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How Do Eosinophils Cause Asthma

Causes Of Eosinophilic Asthma

What is Eosinophilic Asthma?

Eosinophilic asthma is a form of asthma associated with high levels of a white blood cell called eosinophils. More than twenty-five million people in the United States of America have different types of asthma, and fifteen percent of the people have severe asthma that is difficult to control with standard medications. The symptoms include shortness of breath, wheezing, tightness in the chest, coughing, obstructed airflow, stuffy nose, chronic sinus infections, anosmia, a lost sense of smell, and a runny nose.

Eosinophilic asthma is considered a leading cause of severe asthma, affecting up to sixty percent of people with the severe form of the disease. In the population as a whole, eosinophilic asthma is rare, affecting only five percent of adults with asthma. It has some common symptoms with the other types of asthma including suffering from inflamed airways, blocked by fluid and mucus, and experiencing spasms that make it difficult to breathe.

Unlike other kinds of asthma, eosinophilic asthma involves abnormally high levels of a particular type of white blood cells called eosinophils, which make up a part of the immune system and help the body fight off infection. Eosinophils help control inflammation in reaction to foreign invaders in the body, which plays a beneficial role in isolating and controlling a disease site.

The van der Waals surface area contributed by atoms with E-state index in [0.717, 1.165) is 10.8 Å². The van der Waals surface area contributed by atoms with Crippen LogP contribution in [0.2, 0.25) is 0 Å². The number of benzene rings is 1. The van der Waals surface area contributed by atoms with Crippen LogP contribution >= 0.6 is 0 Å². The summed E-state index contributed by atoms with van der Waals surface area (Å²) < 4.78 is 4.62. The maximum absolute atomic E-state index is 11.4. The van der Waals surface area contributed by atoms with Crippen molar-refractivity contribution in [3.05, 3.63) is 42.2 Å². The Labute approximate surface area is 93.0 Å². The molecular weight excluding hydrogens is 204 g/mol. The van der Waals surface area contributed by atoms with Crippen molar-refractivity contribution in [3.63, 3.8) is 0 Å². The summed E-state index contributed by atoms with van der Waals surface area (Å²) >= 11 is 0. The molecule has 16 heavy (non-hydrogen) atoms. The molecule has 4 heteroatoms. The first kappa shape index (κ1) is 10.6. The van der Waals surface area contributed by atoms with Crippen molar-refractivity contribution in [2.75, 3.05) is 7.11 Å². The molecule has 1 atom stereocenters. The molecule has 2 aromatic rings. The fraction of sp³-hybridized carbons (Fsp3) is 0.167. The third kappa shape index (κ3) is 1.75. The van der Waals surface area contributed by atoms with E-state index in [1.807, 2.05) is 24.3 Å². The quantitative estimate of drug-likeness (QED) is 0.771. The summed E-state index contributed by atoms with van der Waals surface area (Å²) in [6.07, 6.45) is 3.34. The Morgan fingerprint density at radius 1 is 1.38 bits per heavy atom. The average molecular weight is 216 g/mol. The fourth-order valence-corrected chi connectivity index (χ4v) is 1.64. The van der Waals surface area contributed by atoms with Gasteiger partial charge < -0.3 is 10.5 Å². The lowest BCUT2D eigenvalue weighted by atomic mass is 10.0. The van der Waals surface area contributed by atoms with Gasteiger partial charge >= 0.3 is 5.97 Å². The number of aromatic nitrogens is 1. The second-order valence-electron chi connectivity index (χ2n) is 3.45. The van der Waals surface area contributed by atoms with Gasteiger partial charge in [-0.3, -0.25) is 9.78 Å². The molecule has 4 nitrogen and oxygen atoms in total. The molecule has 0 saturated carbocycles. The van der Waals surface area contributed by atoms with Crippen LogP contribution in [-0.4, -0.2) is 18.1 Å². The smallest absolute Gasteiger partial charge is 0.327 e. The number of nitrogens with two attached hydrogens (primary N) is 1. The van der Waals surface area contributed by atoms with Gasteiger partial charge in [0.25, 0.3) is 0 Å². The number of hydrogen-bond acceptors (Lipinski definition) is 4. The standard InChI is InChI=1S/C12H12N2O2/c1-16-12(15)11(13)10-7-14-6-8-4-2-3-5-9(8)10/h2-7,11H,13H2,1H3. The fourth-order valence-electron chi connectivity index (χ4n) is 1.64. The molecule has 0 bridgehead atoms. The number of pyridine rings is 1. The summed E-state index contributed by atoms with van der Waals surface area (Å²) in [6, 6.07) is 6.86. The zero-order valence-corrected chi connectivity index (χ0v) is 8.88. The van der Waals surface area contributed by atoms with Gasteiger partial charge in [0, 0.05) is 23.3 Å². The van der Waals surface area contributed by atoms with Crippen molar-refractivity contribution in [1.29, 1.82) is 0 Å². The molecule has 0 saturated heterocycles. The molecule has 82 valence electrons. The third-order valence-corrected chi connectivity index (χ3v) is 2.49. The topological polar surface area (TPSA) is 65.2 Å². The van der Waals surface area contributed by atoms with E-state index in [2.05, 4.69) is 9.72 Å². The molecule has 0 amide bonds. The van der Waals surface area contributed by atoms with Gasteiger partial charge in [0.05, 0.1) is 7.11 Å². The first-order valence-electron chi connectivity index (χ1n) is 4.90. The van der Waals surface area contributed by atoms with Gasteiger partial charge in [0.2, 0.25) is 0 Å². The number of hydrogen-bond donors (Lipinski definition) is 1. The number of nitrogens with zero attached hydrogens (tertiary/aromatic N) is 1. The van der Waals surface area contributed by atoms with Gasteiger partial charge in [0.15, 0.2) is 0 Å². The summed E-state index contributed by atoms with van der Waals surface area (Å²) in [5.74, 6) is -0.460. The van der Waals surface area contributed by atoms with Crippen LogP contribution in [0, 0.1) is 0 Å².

Here are some risk factors associated with Eosinophilic Asthma.

How To Treat Eosinophilic Asthma

Depending on the condition your doctor may recommend certain type of drugs to manage the condition and help you breathe easily. The most common Eosinophilic Asthma treatment includes:

  • Corticosteroids
  • Leukotriene modifiers
  • Biologic therapies

Corticosteroids: These can be recommended by your doctor to take them orally or inhale them however, pills have more side effects than an inhaler so use it carefully.

Leukotriene Modifiers: Leukotriene is already present in your body that combines with eosinophils and acts as a major cause for inflammation. The leukotriene modifiers inhibits the inflammatory response caused in the body.

Biologic Therapies: These therapies are provided to the patient to block the chemicals in the body that is responsible for the inflammation and swelling. These are provided by intravenous drip or injection.

When Is Quick Relief For Asthma Not Enough


  • Take your quick relief inhaler more than TWO TIMES A WEEK?
  • Awaken at night with asthma more than TWO TIMES A MONTH?
  • Do you refill you quick relief inhaler more than TWO TIMES A YEAR?
  • Use prednisone TWO or more times a year for flares of asthma?
  • Measure changes in peak flow with asthma symptoms of more than TWO TIMES 10 ?

If you answer YES to any of the questions, current guidelines suggest you talk with your physician about adding an inhaled anti-inflammatory to improve your asthma control.

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Types Of Severe Asthma